Spanish nuclear safety regulators have approved ten more years of operation for the Almaraz power plant. The final decision, however, rests with the government.
The Nuclear Safety Council, (Consejo de Seguridad Nuclear, CSN) sent its report to the Ministry of Industry Tourism and Commerce on 30 April.
It said it had verified the plant owners - Iberdola, Endesa and Union Fenosa - had kept commitments made at the last extension in 2000 and added that their decision was 'based on checking the proper functioning of the plant and maintaining the appropriate level of security to... meet regulatory requirements more demanding than strictly required by the regulations in force.'
Almaraz features two Westinghouse pressurized water reactors brought into commercial operation in 1983 and 1984. They both produce about 950 MWe for the central-western portion of the country.
The CSN has compiled 61 'specialized technical reports' on the status of the plant and carried out 297 inspections. It has also evaluated about 100 operational reports from plant staff.
If the license extension is approved by ministers, Almaraz managers would be required to make a number of changes to the plant during the next ten years. Listed first were modifications to 'strengthen the guarantees of safe shutdown in case of fire' including installing new alternate shutdown control panels outside the control room. It must also bring in a new fire protection system for certain areas which must be able to withstand earthquakes. Later on new fire regulations will come into force meaning further upgrades and changes to practices.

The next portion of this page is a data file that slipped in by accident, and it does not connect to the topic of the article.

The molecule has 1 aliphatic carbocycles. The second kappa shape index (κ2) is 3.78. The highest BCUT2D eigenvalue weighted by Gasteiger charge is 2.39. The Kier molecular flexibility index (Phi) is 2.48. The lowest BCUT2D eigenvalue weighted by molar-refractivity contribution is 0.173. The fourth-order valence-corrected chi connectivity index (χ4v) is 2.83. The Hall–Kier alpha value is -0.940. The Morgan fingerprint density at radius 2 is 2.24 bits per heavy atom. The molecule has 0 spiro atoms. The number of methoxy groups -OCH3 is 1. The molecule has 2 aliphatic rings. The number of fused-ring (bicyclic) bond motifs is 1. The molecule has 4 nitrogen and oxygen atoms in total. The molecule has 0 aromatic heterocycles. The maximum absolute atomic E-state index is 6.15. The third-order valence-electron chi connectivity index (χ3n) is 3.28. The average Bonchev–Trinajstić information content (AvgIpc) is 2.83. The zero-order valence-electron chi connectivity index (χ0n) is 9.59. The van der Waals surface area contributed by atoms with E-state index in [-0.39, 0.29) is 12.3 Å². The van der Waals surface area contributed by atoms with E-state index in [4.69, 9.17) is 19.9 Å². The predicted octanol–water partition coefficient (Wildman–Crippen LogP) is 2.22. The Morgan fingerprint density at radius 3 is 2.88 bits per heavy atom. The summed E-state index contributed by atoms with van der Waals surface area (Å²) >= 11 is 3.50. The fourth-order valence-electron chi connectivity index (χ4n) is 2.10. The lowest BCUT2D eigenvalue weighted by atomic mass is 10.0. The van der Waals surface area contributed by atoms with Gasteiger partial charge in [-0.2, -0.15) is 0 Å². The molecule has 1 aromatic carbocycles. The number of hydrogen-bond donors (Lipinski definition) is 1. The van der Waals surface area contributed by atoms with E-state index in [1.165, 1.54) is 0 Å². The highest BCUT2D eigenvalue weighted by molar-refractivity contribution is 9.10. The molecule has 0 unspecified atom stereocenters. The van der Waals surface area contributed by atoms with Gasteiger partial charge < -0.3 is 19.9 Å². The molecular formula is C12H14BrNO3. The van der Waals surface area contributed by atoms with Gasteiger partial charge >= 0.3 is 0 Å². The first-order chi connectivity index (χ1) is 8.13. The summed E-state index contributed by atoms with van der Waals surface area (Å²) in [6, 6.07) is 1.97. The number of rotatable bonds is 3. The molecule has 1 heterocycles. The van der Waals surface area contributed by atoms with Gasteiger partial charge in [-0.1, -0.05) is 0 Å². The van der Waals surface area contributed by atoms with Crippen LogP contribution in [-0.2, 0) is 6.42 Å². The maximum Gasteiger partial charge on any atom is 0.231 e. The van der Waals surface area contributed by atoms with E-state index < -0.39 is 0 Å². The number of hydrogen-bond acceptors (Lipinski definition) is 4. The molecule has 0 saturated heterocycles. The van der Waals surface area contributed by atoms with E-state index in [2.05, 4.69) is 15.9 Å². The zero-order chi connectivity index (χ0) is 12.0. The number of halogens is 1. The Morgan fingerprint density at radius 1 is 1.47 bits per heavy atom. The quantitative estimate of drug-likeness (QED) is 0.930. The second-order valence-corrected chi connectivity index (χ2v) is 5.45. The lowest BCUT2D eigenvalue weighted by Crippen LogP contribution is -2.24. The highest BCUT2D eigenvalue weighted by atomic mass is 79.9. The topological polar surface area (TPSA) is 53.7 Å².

Also among the CSN's requirements are that ventilation and filtration are improved in plant buildings and new fuel facilities installed to double fuel handing capacity. Electrical systems and instrumentation systems are to have improved physical separation of certain paths, circuits and cables.
Spanish politics has for several years favoured a rapidly expanding renewable energy sector over nuclear, which nevertheless supplies about half the country's low-carbon power. In the past there were policies to gradually end the use of nuclear power, but while this phase-out position has ended there remains very low confidence surrounding the nuclear sector.
In July last year the Garoña nuclear power plant was given regulatory approval to operate until June 2019 but ministers only granted an operating license to 2013. This was called an 'arbitrary act without justification in law' by Garoña owner Nuclenor.
Spain's nuclear trade body Foronuclear called the government's actions a 'grave mistake' and added that Garoña avoided 3 million tonnes of carbon dioxide emissions per year compared to the grid mix that will replace it. Because Spain is missing its targets under the Kyoto Protocol, the purchase of additional credits will cost the country €60 million ($84 million) per year.
Researched and written
by World Nuclear News